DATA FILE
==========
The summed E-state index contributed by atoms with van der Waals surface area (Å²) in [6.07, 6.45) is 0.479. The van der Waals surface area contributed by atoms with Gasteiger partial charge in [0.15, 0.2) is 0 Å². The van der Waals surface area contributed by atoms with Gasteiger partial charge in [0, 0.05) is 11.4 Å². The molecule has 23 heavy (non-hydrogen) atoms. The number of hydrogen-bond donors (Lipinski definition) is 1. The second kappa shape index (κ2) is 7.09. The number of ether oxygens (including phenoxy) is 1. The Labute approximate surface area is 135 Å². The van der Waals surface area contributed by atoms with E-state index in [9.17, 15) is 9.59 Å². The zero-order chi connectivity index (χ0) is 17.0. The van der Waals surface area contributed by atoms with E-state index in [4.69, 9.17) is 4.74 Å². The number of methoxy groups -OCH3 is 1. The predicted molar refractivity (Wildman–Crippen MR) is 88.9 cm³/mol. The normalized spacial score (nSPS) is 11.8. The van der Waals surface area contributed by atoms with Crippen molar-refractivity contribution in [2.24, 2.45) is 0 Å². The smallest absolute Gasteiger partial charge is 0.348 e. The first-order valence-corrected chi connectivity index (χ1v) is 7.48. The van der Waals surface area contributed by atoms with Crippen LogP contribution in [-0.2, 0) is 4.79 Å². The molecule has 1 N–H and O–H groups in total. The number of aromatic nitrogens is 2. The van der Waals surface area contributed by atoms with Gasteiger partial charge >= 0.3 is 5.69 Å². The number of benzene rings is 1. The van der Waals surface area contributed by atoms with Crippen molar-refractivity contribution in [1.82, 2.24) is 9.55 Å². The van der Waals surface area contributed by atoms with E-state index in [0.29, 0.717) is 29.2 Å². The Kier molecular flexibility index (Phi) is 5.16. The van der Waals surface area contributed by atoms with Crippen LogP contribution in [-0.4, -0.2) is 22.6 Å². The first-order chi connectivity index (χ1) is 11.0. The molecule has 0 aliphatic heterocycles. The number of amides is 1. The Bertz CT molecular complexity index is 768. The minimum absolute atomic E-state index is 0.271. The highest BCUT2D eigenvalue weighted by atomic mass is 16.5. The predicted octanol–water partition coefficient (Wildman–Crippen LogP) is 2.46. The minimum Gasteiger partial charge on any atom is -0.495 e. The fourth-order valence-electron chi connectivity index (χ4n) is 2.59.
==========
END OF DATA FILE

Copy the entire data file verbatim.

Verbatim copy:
The summed E-state index contributed by atoms with van der Waals surface area (Å²) in [6.07, 6.45) is 0.479. The van der Waals surface area contributed by atoms with Gasteiger partial charge in [0.15, 0.2) is 0 Å². The van der Waals surface area contributed by atoms with Gasteiger partial charge in [0, 0.05) is 11.4 Å². The molecule has 23 heavy (non-hydrogen) atoms. The number of hydrogen-bond donors (Lipinski definition) is 1. The second kappa shape index (κ2) is 7.09. The number of ether oxygens (including phenoxy) is 1. The Labute approximate surface area is 135 Å². The van der Waals surface area contributed by atoms with E-state index in [9.17, 15) is 9.59 Å². The zero-order chi connectivity index (χ0) is 17.0. The van der Waals surface area contributed by atoms with E-state index in [4.69, 9.17) is 4.74 Å². The number of methoxy groups -OCH3 is 1. The predicted molar refractivity (Wildman–Crippen MR) is 88.9 cm³/mol. The normalized spacial score (nSPS) is 11.8. The van der Waals surface area contributed by atoms with Crippen molar-refractivity contribution in [2.24, 2.45) is 0 Å². The smallest absolute Gasteiger partial charge is 0.348 e. The first-order valence-corrected chi connectivity index (χ1v) is 7.48. The van der Waals surface area contributed by atoms with Crippen LogP contribution in [-0.2, 0) is 4.79 Å². The molecule has 1 N–H and O–H groups in total. The number of aromatic nitrogens is 2. The van der Waals surface area contributed by atoms with Gasteiger partial charge >= 0.3 is 5.69 Å². The number of benzene rings is 1. The van der Waals surface area contributed by atoms with Crippen molar-refractivity contribution in [1.82, 2.24) is 9.55 Å². The van der Waals surface area contributed by atoms with E-state index in [0.29, 0.717) is 29.2 Å². The Kier molecular flexibility index (Phi) is 5.16. The van der Waals surface area contributed by atoms with Crippen LogP contribution in [-0.4, -0.2) is 22.6 Å². The first-order chi connectivity index (χ1) is 11.0. The molecule has 0 aliphatic heterocycles. The number of amides is 1. The Bertz CT molecular complexity index is 768. The minimum absolute atomic E-state index is 0.271. The highest BCUT2D eigenvalue weighted by atomic mass is 16.5. The predicted octanol–water partition coefficient (Wildman–Crippen LogP) is 2.46. The minimum Gasteiger partial charge on any atom is -0.495 e. The fourth-order valence-electron chi connectivity index (χ4n) is 2.59.